She gave one of the Mathematical Association of America Invited Addresses at the 2019 Joint Mathematics Meetings.[16] In 2019 she was a featured speaker at the national conference of the Society for the Advancement of Chicanos/Hispanics and Native Americans in Science (SACNAS).[6][17][18] She was named a Fellow of the American Mathematical Society, in the 2022 class of fellows, "for contributions to algebraic combinatorics, for mentorship of undergraduate researchers, and for contributions to a more equitable and inclusive mathematical community".[19] In 2022 she will become a fellow of the Association for Women in Mathematics, "For exceptional leadership in establishing programs and mentoring networks that support, encourage, and advance women and underrepresented minorities in the mathematical sciences; and for contributions through public speaking that create positive systemic change in the culture and climate of the mathematics profession."[20]

In 2018 Harris was featured in the book Power in Numbers: The Rebel Women of Mathematics.[4][17]


  1. "Check out the Lathisms website, co-founded by Professor Harris!". Mathematics & Statistics. Retrieved January 18, 2020.
  2. "About the Editors". e-Mentoring Network. January 25, 2013. Retrieved January 18, 2020.
  3. Williams, Talithia (October 23, 2019). "Spotlight on: Pamela Harris". Chalkdust. Retrieved January 18, 2020.
  4. Williams, Talithia (2018). "Pamela E. Harris (b. November 28, 1983): Improving Diversity on the Mathematical Sciences". Power in Numbers: The Rebel Women of Mathematics. Race Point Publishing. pp. 192–195. ISBN 978-0-7603-6028-6.
  5. Cortez, Ricardo; Ardila, Federico (September 1, 2018). "Pamela Harris: The Mathematical Rise and Social Contribution of a Dreamer" (PDF). Notices of the American Mathematical Society. 65 (8): 1. doi:10.1090/noti1723.
  6. Serrato Marks, Gabriela (January 16, 2020). "Five facts about Pamela E. Harris, Mexican-American mathematician and educator of "leaders of character"". Massive Science. Retrieved January 17, 2020.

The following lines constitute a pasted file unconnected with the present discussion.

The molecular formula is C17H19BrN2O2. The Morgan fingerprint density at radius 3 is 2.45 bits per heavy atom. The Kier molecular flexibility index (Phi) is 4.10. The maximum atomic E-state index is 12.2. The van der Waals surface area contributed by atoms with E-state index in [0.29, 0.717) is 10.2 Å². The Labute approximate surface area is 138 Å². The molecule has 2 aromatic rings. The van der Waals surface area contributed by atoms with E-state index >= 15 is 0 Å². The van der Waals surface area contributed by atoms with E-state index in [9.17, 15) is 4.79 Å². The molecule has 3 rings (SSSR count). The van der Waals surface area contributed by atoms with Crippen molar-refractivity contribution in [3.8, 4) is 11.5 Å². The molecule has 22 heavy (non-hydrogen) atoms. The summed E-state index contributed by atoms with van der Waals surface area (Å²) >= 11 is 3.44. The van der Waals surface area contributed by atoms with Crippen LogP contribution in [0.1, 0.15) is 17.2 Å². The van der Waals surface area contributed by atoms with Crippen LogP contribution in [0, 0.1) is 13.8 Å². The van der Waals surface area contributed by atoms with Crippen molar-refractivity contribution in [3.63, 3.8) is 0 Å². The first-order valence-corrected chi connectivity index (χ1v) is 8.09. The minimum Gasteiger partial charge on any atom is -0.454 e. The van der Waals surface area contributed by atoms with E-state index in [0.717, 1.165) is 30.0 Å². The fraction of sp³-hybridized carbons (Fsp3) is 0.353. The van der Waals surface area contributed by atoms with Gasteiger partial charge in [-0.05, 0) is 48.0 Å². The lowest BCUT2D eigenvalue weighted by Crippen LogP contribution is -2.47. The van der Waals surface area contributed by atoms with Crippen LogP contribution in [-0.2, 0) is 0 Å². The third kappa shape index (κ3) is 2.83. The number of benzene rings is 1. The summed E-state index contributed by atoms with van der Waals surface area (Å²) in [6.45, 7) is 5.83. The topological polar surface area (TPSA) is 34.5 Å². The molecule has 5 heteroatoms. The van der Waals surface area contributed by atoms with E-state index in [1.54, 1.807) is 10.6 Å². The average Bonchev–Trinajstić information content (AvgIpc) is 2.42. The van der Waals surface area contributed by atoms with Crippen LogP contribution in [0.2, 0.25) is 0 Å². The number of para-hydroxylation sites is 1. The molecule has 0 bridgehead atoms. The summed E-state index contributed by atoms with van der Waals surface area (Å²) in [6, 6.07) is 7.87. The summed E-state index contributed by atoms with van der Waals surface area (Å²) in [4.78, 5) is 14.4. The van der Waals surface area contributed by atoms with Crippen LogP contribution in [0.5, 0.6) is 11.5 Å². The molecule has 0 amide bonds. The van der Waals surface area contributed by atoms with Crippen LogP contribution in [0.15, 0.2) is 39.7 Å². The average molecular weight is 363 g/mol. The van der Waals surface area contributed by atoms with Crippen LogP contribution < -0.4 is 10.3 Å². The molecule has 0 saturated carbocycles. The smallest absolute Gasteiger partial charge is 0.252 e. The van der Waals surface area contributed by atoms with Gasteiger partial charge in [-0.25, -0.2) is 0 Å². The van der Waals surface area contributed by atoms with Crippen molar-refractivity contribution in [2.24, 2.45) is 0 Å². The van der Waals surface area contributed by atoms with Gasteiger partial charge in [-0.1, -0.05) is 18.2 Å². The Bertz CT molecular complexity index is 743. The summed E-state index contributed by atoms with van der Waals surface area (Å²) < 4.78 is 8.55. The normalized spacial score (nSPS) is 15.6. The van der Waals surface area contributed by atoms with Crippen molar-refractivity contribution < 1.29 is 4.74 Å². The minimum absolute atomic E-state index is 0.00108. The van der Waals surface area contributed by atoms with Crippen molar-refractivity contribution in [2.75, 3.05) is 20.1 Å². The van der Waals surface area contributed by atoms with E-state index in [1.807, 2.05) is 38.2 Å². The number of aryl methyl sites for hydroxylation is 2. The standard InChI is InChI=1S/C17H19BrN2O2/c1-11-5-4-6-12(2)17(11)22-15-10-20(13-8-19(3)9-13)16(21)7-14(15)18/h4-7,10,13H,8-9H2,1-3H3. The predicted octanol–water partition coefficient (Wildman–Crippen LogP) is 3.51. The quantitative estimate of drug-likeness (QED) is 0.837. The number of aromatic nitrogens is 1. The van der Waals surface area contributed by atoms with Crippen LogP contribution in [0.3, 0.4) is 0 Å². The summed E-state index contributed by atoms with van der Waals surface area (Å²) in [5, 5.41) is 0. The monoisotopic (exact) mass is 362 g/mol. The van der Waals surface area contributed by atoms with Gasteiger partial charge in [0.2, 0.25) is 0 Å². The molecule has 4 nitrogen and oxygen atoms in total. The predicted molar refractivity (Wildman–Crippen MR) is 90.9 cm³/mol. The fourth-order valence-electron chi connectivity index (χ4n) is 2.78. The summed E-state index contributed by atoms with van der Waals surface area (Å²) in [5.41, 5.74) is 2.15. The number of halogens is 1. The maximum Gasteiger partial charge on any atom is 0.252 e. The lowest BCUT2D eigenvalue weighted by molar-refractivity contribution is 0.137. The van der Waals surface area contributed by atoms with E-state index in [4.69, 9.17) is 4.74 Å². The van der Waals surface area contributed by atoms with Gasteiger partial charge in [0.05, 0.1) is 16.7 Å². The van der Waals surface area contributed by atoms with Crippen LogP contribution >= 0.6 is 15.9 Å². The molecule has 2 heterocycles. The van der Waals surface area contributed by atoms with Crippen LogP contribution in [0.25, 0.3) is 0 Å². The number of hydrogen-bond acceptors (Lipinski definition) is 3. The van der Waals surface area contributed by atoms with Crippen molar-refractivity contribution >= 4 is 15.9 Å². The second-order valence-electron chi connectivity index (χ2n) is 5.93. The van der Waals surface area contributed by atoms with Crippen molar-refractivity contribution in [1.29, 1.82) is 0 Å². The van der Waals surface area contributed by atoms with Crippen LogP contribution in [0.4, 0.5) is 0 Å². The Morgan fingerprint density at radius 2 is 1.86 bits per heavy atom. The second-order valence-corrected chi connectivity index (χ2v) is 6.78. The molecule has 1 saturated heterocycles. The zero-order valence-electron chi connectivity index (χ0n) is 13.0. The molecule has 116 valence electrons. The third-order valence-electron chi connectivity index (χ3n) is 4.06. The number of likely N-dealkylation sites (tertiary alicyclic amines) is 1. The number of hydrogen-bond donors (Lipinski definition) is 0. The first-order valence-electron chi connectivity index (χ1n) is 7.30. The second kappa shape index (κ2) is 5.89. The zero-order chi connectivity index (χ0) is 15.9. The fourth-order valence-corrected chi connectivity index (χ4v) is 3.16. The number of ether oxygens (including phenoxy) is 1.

7. Pamela E. Harris at the Mathematics Genealogy Project
  8. "Fellow Search Form | Mathematical Association of America". Retrieved January 18, 2020.
  9. "CUR Math/CS Division Selects 2019 Faculty Mentor Awardees | General News – News | Council on Undergraduate Research". Retrieved January 18, 2020.
  10. "Faculty". Mathematics & Statistics.
  11. "Asked and Answered". Retrieved March 18, 2021.
  12. "Mathematically Uncensored". The Aperiodical. Retrieved March 18, 2021.
  13. "2020 Inaugural Class of Karen EDGE Fellows".
  14. "Henry L. Alder Award". Mathematical Association of America. Retrieved January 18, 2020.
  15. "Henry L. Alder Awards - Pamela Harris" (PDF). Mathematical Association of America - Henry L. Alder Award. Retrieved July 12, 2020.
  16. "Joint Mathematics Meetings 2019". Retrieved January 17, 2020.
  17. "Keynote Speakers – SACNAS". Archived from the original on October 29, 2019. Retrieved January 18, 2020.
  18. "SACNAS Announces Keynote & Featured Speakers for 2019 SACNAS - The National Diversity in STEM Conference in Hawai'i". SACNAS. August 13, 2019. Retrieved July 12, 2020.
  19. "2022 Class of Fellows of the AMS". American Mathematical Society. Retrieved November 5, 2021.
  20. "2022 Class of AWM Fellows".{{cite web}}: CS1 maint: url-status (link)